Friday 16 July, 2021

Deep Waters

Every time I embark on reading Foucault I think of this sign.

Quote of the Day

”I went to a fight the other night and an Ice Hockey game broke out.”

  • Rodney Dangerfield

Musical alternative to the morning’s radio news

Bach | Goldberg Variations, BMV 998 (Zenph re-performance)


I’ve had the most amazing — and fascinating — correspondence following my suggestion that readers might like to compare Lang Lang’s recent recording of the Goldburg variations with a Glen Gould recording. It turns out that there’s a long story behind that.

Seb Schmoller (Whom God Preserve) wrote to say that my suggestion had him listening again to Gould’s 1981 (swansong) version of the Goldberg Variations, then finding his 1955 (start of career) recording, and then coming across this ‘Slate’ article, which comments on both.

The ‘Slate’ piece is fascinating:

With a couple of trivial exceptions, plus one that’s absolutely gigantic, pianist Glenn Gould never recorded the same piece twice. Unlike, say, Rudolf Serkin, who as his ideas evolved made it a practice to revisit certain key masterpieces, Gould preferred to document one interpretation and never look back.

This comports with his decision, taken in 1964, not to perform in public any more. Unlike every other virtuoso of the past 300 years, Gould didn’t have to go from city to city with the same bundle of dependable war horses in his satchel, playing them over and over. Instead, he would occasionally venture out of his hermitic Toronto apartment very late at night, drive to a studio a few miles away, and there, working in virtual solitude, record and edit a piece until he was satisfied. And that would be that.

The one significant exception to this rule is Bach’s Goldberg Variations, which he recorded twice. The first recording, from 1955, was his major-label debut and instantly made him an international star. The second, from 1981, was, eerily enough, his swan song, the last recording he ever made. Critical opinion of the first release is close to unanimous: It’s considered a milestone in Bach performance and one of the greatest keyboard recordings ever made. The second enjoys a somewhat rockier reputation, although it has its passionate champions.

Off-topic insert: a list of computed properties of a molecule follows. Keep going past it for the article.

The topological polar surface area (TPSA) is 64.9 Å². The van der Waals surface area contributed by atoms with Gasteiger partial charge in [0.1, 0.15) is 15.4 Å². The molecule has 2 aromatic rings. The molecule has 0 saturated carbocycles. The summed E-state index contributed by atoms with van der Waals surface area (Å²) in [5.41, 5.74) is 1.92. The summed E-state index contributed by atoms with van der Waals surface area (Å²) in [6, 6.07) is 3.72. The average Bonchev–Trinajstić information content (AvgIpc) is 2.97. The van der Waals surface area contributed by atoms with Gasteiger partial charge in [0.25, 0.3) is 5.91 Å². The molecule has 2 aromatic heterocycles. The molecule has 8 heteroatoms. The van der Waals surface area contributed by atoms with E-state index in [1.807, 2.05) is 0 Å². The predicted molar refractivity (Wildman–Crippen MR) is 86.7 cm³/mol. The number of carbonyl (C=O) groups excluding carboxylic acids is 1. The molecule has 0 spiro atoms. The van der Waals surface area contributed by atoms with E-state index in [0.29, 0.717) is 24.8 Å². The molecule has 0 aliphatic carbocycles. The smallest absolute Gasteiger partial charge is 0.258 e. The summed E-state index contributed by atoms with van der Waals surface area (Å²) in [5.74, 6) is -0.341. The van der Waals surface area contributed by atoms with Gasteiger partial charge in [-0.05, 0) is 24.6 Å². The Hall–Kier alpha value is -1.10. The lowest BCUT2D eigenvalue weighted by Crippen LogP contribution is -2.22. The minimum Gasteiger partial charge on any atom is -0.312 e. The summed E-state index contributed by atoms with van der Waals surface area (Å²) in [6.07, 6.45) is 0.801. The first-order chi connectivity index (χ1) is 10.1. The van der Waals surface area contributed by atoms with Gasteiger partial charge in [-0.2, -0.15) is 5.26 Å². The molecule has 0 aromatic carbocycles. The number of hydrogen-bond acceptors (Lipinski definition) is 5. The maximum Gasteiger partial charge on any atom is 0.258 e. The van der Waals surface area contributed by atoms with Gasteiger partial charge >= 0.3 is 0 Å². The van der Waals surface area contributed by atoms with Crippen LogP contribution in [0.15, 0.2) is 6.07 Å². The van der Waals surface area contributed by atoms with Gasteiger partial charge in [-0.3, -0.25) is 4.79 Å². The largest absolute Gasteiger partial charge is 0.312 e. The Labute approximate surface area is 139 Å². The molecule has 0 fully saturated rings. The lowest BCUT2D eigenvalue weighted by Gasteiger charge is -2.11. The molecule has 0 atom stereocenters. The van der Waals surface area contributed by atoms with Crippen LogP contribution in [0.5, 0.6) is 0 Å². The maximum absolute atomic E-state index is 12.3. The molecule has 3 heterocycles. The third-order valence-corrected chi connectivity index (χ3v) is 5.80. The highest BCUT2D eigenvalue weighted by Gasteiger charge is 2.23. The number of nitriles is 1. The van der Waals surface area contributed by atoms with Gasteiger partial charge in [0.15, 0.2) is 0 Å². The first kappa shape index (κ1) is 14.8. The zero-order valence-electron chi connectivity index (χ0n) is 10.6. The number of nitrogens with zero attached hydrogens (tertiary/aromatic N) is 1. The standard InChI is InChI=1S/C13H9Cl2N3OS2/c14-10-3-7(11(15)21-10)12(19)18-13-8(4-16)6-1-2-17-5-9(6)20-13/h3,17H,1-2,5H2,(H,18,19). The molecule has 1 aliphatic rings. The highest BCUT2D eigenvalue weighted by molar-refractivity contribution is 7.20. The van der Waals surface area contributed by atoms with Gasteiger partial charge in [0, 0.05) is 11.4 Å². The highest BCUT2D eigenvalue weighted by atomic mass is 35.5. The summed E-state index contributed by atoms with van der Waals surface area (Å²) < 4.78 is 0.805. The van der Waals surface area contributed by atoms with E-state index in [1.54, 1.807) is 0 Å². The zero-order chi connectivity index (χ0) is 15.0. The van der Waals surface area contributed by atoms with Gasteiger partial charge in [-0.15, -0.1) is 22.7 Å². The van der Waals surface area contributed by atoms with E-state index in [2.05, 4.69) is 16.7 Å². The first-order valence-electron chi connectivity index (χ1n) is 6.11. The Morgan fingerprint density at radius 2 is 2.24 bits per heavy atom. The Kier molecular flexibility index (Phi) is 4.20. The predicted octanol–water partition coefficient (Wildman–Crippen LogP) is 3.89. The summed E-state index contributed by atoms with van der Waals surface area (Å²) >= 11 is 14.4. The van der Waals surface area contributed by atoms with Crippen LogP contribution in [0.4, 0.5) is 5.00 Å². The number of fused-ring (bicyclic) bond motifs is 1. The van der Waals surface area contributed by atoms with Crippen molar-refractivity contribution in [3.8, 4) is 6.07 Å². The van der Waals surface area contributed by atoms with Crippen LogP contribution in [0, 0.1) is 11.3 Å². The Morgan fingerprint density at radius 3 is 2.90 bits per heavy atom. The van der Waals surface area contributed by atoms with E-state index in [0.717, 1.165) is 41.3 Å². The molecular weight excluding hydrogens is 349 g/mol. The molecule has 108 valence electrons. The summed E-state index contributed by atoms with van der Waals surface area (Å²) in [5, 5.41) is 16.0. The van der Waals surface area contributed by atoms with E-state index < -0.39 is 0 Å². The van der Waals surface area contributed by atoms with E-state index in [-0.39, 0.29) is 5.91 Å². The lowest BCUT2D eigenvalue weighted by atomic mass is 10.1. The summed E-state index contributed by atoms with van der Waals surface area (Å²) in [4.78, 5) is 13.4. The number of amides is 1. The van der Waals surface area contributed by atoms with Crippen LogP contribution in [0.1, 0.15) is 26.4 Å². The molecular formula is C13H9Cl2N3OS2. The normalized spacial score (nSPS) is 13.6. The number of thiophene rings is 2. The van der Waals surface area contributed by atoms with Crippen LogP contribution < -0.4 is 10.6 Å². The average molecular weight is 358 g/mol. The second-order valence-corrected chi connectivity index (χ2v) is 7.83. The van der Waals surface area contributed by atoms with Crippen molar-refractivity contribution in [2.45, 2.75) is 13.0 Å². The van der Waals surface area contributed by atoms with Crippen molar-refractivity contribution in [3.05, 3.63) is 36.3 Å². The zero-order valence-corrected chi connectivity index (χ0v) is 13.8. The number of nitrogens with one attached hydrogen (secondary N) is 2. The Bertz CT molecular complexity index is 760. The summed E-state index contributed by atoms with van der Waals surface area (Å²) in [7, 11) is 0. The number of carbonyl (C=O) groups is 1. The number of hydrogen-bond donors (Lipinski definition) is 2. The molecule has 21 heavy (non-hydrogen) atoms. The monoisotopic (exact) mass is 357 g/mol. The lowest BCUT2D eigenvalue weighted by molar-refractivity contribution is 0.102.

And then Greg Jeffreys took time off from his holiday to write about the Zenph remastering of the 1955 performance — which is the one linked to above.

The original 1955 version was the revelation that made his name and re-established the piece itself into the canon. It’s perfect in its own way, but with technical limitations plus his own annoying croonings and his signature squeaky piano stool.

The Zenph remastering technique is radically different from the usual ones. The NYT piece mentioned by Greg gives chapter and verse.

Many thanks to everyone who contributed to my musical education this week.

Long Read of the Day

Lost in Space

Terrific essay in the Boston Review by my colleague Alina Utrata.

Billionaires such as Elon Musk and Richard Branson peddle the idea that space represents a public hope, all the while reaping big private profits. If you’ve ever wondered why Musk, Bezos, Branson & Co are obsessed with extra-planetary ventures, then there’s lots for you here.

The results you get from Google search depend on where you are

Great story in Wired about a remarkable piece of research by Rodrigo Ochigame and Katherine Ye.

Google’s claim to “organize the world’s information and make it universally accessible and useful” has earned it an aura of objectivity. Its dominance in search, and the disappearance of most competitors, make its lists of links appear still more canonical. An experimental new interface for Google Search aims to remove that mantle of neutrality.

Search Atlas makes it easy to see how Google offers different responses to the same query on versions of its search engine offered in different parts of the world. The research project reveals how Google’s service can reflect or amplify cultural differences or government preferences—such as whether Beijing’s Tiananmen Square should be seen first as a sunny tourist attraction or the site of a lethal military crackdown on protesters.

Divergent results like that show how the idea of search engines as neutral is a myth, says Rodrigo Ochigame, a PhD student in science, technology, and society at MIT and cocreator of Search Atlas. “Any attempt to quantify relevance necessarily encodes moral and political priorities,” Ochigame says.

Like Google’s homepage, the main feature of Search Atlas is a blank box. But instead of returning a single column of results, the site displays three lists of links, from different geographic versions of Google Search selected from the more than 100 the company offers.

An obvious demonstration is searches for “Tiananmen Square” — with results that you might predict.

More interesting, though, is a search for “God”. In Japan, the results emphasize Shinto spirits (kami). In the United Arab Emirates, they point exclusively to Islamic sources. In the United States, they refer exclusively to a monotheistic Christian god.

A lovely example of relevant, illuminating academic research.

Two great videos

Well, it is the weekend…

  1. The secret life of the photocopier A remastered video from Tim Hunkin’s original TV series. Link

  2. Joel Meyerowitz on His Summers Photographing in Provincetown Joel is the world’s most distinguished street photographer. This lecture is about what he learned from spending summers in Provincetown, Mass. taking portraits with a huge 10×8 View camera. It’s gentle, thoughtful, sometimes profound. And, if you’re a photographer, like me, just wonderful. Link

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